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Old Jun 8, 11, 4:45 pm   #1
 
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First-Time Opt-Out: What Exactly To Do/Ask?

I've been avoiding flying since the introduction of AIT, but the time is coming soon when I'll have to. I'm especially concerned that my first itinerary where I'll opt out is LGA-RDU-LGA, and there are tons of horror stories about RDU in these fora.

There's ream upon ream of advice here, some contradictory, but here's what I'm planning to do:
--try to avoid an AIT machine in favor of a WTMD (a SDOO);
--if unsuccessful, calmly say "I opt out."
--Insist that my belongings be brought to me or within my sight;
--Ask the TSO conducting the search change into a fresh pair of gloves;
--Decline to go into a private room or area;
--Ask for clarification if they mention "resistance" in the pre-patdown briefing. ("You mean my genitals?");
--Be prepared to complain if the screening is painful, undignified, disrespectful, et cetera, or if I get any pushback/retaliatory measures/DY...T. (I still think that any patdown is ridiculous and offensive, but I doubt I'll file a complaint if the TSO treats me reasonably professionally.)

Am I missing anything? What else should I know, or plan to do?

If I decide to file a complaint, should I ask a supervisor for the TSOs' names or ID numbers? or should I just describe them on the complaint form?

I think it will probably be difficult to record the interaction for my own protection, as much as I'd like to: my phone or Flip would probably wind up with my carry-on belongings and separated from me. Pity. (And much like other posters here, I hate that I'm dreading my ritual goosing from the government, when alll I'm doing is visiting family on a tight schedule.)
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Old Jun 8, 11, 5:42 pm   #2
 
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I think your plan sounds pretty good.

One more thing you might try is if they ask you if you have any "sensitive areas" pre-pat down, tell them your crotch area is sensitive - although I think some have reported that this earns them an extra-vigorous karate chop.
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Old Jun 8, 11, 6:24 pm   #3
 
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Originally Posted by eturowski View Post
One more thing you might try is if they ask you if you have any "sensitive areas" pre-pat down, tell them your crotch area is sensitive - although I think some have reported that this earns them an extra-vigorous karate chop.
Thanks. I don't necessarily want to start any particular kind of static with TSOs (though I will be prepared to complain if that happens), or give them a reason to be confrontational or retaliatory. I figure that if they ask about sensitive areas, I'll respond that I have nothing that's unusually sensitive, or that my "sensitive areas" are the same as everybody else's.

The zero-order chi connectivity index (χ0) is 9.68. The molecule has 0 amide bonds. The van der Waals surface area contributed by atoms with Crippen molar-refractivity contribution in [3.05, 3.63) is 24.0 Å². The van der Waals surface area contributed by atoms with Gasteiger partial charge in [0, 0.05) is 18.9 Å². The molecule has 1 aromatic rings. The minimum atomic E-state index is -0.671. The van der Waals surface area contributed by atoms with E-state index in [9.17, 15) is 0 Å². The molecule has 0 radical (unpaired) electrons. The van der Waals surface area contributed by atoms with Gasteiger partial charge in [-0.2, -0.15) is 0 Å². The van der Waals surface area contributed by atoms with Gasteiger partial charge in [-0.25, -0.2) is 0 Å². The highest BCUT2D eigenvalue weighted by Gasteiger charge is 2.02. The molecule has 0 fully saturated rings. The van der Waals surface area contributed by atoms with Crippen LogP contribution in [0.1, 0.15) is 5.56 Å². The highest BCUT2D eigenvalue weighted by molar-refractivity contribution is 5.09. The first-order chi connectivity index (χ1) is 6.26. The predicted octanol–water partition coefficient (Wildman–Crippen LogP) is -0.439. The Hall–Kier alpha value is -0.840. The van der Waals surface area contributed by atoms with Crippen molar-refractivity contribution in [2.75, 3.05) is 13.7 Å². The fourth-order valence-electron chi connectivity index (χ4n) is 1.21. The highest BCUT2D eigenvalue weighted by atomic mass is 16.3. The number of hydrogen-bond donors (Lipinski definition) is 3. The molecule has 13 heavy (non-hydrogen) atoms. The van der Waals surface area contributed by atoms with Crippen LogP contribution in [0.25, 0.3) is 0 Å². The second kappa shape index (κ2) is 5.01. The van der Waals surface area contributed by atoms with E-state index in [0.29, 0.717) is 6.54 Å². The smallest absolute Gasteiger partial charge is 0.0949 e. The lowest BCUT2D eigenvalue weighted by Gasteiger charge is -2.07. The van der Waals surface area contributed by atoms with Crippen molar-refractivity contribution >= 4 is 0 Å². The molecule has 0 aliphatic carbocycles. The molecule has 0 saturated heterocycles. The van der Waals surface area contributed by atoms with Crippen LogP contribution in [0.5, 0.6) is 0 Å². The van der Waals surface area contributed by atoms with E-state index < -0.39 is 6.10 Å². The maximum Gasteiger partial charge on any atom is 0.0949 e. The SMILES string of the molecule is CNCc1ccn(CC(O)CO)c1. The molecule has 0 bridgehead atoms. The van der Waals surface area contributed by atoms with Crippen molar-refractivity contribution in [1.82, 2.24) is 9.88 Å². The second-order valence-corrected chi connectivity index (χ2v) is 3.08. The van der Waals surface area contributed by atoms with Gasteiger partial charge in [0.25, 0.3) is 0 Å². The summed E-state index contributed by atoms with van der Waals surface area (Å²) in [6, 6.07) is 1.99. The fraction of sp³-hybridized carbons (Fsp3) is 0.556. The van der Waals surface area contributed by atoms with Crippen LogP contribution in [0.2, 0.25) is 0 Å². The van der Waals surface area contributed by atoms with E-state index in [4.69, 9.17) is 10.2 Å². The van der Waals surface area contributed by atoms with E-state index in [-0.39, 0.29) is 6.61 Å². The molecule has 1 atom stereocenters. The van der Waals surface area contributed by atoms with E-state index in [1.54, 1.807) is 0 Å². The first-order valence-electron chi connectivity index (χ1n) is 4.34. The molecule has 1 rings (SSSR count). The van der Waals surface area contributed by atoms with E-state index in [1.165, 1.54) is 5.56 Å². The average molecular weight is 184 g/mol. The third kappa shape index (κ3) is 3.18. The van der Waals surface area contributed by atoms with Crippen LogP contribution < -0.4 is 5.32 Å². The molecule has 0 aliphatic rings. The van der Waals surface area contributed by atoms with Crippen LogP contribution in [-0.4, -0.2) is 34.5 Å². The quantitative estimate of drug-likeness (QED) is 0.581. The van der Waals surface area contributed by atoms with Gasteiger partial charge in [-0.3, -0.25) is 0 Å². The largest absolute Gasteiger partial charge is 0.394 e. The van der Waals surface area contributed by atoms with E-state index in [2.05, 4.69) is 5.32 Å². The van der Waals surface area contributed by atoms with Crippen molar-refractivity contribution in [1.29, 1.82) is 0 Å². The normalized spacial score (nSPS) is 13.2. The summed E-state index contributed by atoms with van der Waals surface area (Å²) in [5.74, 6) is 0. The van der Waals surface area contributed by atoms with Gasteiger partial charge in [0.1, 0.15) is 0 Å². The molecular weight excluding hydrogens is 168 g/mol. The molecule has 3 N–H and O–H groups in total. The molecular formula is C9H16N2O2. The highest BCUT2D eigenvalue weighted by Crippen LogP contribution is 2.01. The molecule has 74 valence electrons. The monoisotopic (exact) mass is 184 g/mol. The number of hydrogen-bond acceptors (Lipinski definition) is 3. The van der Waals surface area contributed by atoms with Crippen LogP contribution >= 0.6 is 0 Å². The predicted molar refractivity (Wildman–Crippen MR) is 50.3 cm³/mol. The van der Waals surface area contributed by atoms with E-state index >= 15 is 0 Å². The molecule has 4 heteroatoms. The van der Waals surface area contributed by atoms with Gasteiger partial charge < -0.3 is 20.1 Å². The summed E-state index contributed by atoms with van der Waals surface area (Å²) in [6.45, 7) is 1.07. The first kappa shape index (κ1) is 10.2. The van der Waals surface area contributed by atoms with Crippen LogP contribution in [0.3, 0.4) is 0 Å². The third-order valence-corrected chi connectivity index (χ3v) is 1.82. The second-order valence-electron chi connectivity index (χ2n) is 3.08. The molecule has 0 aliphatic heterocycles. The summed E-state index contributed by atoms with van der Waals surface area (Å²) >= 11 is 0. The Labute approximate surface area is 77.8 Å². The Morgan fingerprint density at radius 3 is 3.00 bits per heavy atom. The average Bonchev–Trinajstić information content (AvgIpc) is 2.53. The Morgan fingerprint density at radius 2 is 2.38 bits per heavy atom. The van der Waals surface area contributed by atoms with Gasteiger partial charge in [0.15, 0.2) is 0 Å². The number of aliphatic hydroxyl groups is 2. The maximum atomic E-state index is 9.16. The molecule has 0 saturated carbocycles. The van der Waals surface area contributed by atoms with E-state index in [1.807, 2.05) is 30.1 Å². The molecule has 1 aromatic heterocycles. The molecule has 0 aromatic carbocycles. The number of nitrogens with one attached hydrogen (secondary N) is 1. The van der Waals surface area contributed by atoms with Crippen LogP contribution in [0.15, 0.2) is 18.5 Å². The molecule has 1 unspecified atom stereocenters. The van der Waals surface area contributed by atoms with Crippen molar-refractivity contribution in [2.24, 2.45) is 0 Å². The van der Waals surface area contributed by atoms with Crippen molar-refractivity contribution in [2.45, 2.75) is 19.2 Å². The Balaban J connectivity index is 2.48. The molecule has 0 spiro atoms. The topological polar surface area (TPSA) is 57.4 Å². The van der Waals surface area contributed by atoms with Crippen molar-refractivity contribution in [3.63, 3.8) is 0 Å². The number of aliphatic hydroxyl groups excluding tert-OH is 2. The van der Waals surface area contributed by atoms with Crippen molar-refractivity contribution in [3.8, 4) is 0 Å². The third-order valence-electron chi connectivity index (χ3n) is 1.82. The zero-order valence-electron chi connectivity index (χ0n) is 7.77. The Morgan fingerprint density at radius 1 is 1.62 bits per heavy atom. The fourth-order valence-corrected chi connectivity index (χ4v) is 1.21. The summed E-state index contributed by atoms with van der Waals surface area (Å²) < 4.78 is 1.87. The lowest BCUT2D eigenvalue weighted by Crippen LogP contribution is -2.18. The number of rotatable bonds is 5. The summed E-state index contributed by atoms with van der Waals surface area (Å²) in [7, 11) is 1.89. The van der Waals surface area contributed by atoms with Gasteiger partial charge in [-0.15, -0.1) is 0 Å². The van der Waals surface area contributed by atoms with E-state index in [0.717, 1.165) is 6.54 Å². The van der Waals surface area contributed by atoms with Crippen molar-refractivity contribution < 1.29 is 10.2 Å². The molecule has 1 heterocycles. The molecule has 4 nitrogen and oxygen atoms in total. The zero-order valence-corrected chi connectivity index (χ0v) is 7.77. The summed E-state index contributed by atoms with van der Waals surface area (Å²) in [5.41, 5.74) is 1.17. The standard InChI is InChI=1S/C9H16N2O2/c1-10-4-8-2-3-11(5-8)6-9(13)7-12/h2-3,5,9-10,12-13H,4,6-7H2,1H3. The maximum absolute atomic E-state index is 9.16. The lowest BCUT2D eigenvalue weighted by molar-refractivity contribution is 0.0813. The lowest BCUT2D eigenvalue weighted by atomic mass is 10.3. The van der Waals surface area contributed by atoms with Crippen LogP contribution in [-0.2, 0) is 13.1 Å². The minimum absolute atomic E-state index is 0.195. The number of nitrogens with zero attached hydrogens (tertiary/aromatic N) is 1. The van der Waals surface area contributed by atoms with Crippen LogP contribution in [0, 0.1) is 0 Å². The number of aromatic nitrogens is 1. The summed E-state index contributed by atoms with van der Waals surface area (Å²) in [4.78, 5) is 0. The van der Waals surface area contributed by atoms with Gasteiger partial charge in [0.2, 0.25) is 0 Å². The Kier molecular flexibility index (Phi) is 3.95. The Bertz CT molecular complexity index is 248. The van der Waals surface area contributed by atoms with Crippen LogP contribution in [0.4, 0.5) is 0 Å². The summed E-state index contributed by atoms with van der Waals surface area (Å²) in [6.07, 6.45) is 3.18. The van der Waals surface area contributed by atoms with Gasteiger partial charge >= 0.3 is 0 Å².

By the by, numerous people have stated that Pistole has said numerous times that a patdown according to SOP doesn't touch the genitals. Does anyone have a link to this, preferably from an official source or a major news organization? That would be nice information to have if I have to complain about those sorts of issues. Thanks.

I guess the main purpose of this thread is to get everything in one place, kind of an Opt-Out 101 if you will.
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Old Jun 8, 11, 6:36 pm   #4
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Originally Posted by Vidiot View Post
I've been avoiding flying since the introduction of AIT, but the time is coming soon when I'll have to. I'm especially concerned that my first itinerary where I'll opt out is LGA-RDU-LGA, and there are tons of horror stories about RDU in these fora.

There's ream upon ream of advice here, some contradictory, but here's what I'm planning to do:
--try to avoid an AIT machine in favor of a WTMD (a SDOO);
--if unsuccessful, calmly say "I opt out."
--Insist that my belongings be brought to me or within my sight;
--Ask the TSO conducting the search change into a fresh pair of gloves;
--Decline to go into a private room or area;
--Ask for clarification if they mention "resistance" in the pre-patdown briefing. ("You mean my genitals?");
--Be prepared to complain if the screening is painful, undignified, disrespectful, et cetera, or if I get any pushback/retaliatory measures/DY...T. (I still think that any patdown is ridiculous and offensive, but I doubt I'll file a complaint if the TSO treats me reasonably professionally.)

Am I missing anything? What else should I know, or plan to do?

If I decide to file a complaint, should I ask a supervisor for the TSOs' names or ID numbers? or should I just describe them on the complaint form?

I think it will probably be difficult to record the interaction for my own protection, as much as I'd like to: my phone or Flip would probably wind up with my carry-on belongings and separated from me. Pity. (And much like other posters here, I hate that I'm dreading my ritual goosing from the government, when alll I'm doing is visiting family on a tight schedule.)
Don't get bothered by what you read here. The number of opt outs has dropped to infintesimal and the vast vast majority of those are handled entirely appropriately by TSA. If you approach a TSO the way you would want to be approached if you were in the other person's shoes, it won't be unpleasant and you will be on your way.